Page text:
Because at-home COVID-19 tests have become prevalent and most people do not report positive results to the Arkansas Department of Health, the high case numbers recently reported by the health department represent a significant undercount.
Reports are “just the tip of the iceberg, in terms of the cases out there,” Jennifer Dillaha, director of the state Department of Health, said. “We recognize the limitations of the tests that are reported to the Arkansas Department of Health. However, they do help us understand the general trend.”
The ADH reports positive COVID-19 tests from the likes of clinics, hospitals and pharmacies.
The highly contagious omicron subvariants, BA.4 and BA.5, have led to an “unrelenting increase” in Arkansas illnesses, Dillaha said. The pair are now the most dominant variants nationwide, according to the Centers for Disease Control and Prevention. In Arkansas, cases will likely continue to increase, and Dillaha said she expects to see another surge of cases in the fall.
Arkansans should also be cautious of long COVID symptoms, said Ben Amick, associate dean for research at University of Arkansas Medical Sciences. Although there’s only been preliminary research into long COVID, Amick said some people may experience several months of cognitive problems, difficulty breathing and muscle aches. Others may lose their sense of smell and taste for an extended period.
Those who were asymptomatic with their initial infection may also experience these long-term effects, said Clare Brown, a UAMS associate professor who specializes in health care analytics. A key characteristic of long COVID is that the symptoms cannot be tied to anything else: sore throats that are not diagnosed with strep throat or other illnesses; nausea not tied to typical causes.
“From a research perspective, I think it’ll be important to look at that stuff over time in terms of quality of life and cost of care,” Brown said. “ If you’re continuously having symptoms, that’s going to impact how well you’re able to work and take care of your family. I think there’s a lot of potential implications that we don’t know yet.”
The continued push for vaccinations
COVID-19 illnesses have hit Arkansas in waves since March 2020. During a lull in cases, people have grown more comfortable in removing masks and meeting friends. Then a significant increase in cases follows, often because of virus mutation.
About 46% of Arkansans ages 5 and older have yet to become fully vaccinated against COVID-19, according to the ADH. A majority of the state’s residents, 77%, have not received a booster shot.
“That third dose, especially the first booster dose, does a lot to broaden the range of antibody types that the immune system produces as a result of vaccination,” Dillaha said. “This broadened range of antibodies provides superior protection against infection and severe illness.”
In Little Rock, At-large Director Joan Adcock has organized 13 city-sponsored vaccine clinics since the onset of the pandemic. The latest one will be held from 1-5 p.m. Saturday, July 9. In partnership with CHI St. Vincent, about 30 volunteers will help administer the Pfizer vaccine at the Southwest Community Center. Vaccinations will be available for free, and recipients will be given a $50 Visa rewards card per dose.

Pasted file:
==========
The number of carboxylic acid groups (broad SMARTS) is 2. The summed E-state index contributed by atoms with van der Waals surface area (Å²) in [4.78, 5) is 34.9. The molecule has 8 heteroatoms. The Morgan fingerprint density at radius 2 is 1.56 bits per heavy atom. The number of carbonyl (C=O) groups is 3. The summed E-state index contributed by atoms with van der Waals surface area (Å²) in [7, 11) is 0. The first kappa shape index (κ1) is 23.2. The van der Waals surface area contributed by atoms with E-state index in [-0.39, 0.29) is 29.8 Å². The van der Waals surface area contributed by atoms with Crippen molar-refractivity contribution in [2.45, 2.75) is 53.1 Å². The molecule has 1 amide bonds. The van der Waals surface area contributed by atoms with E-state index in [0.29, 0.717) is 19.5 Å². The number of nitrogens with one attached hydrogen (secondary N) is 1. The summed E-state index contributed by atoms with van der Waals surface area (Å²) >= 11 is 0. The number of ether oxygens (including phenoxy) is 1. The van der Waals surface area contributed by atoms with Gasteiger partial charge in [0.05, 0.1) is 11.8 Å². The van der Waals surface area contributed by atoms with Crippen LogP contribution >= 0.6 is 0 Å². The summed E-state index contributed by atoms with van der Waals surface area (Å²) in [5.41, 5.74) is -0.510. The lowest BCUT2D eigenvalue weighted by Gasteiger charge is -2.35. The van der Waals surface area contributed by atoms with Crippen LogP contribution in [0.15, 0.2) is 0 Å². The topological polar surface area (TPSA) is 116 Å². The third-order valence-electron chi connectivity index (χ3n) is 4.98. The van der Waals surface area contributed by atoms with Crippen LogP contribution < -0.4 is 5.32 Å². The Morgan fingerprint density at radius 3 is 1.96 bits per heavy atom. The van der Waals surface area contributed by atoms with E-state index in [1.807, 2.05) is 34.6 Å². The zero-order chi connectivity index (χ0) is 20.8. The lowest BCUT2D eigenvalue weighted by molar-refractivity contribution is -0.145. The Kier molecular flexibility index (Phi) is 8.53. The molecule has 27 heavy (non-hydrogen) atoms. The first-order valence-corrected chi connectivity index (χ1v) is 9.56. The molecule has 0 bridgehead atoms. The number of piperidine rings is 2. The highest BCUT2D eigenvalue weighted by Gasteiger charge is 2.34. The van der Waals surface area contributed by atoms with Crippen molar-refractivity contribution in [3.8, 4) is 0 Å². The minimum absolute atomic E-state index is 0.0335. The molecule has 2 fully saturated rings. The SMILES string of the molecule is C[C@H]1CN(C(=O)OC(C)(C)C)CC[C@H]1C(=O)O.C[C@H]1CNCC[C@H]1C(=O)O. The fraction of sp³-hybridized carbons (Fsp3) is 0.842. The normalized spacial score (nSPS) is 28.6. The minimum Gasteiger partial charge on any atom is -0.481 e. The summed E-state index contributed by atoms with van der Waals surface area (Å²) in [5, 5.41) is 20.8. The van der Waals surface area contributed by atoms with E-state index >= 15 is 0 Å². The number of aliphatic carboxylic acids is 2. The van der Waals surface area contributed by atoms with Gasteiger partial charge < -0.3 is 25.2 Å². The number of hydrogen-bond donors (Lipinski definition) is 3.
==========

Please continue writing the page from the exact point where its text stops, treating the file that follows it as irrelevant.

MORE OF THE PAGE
“Right now, we just kind of got our heads in the sand,” Adcock said. “We don’t understand how fast this thing is coming back.”
Both English and Spanish-speaking volunteers will be on site to help with the process.
Adcock said she expects about 400 at the clinic, and 575 gift cards are available. Federal stimulus money from the American Rescue Plan Act is funding the clinic. The city board earmarked $300,000 for COVID-19 care in Little Rock, more than half of which has already been spent.
“I know that some people would say that we shouldn’t pay people to do what they should be doing,” Adcock said. “At this time with gas prices like they are, and food prices like they are, I think it would just help people. This is really a boost to our economy, but a boost to helping the people who sometimes think that there’s no help out there for them.”
The “long haul”
Despite the increase in Arkansas case counts, hospitalization numbers have remained steady, a departure from previous surges. The rise in BA.5 and BA.4 infections has been gradual, whereas the delta and initial omicron variants showed “exponential increases and then decreases in a number of cases,” Dillaha said.
Hospitalization trends have mirrored the linear growth of case numbers, she said.
As time has passed, state officials have provided fewer detailed reports about the status of COVID-19 in Arkansas. Governor Hutchinson, who once hosted daily press conferences with health officials, hasn’t had a press briefing on the virus since April.
“People keep hoping that [COVID-19] is going to be more flu-like,” Amick said. “What we know about the flu and its evolution over time is that it becomes more infectious but less severe. I don’t think we’ve seen that yet with coronavirus.”
The ADH recommends that if a person tests positive with an at-home test, she needs to be isolated for five days and wear a mask for five additional days. A fully vaccinated individual who is exposed, but not positive, needs to wear a mask for 10 days. Someone who is not up-to-date on her vaccinations and exposed should follow the recommended protocol for a positive individual.
“I think the problem with coronavirus now is that it requires a change in behavior of the population to help manage the spread, and it requires the population to be vaccinated,” Amick said. “We’re kind of baked-in in Arkansas. We’re not going to see huge bumps in vaccination rates and behavior. The behavior that we’re changing is people thinking that it’s over. I think we’re in it for the long haul.”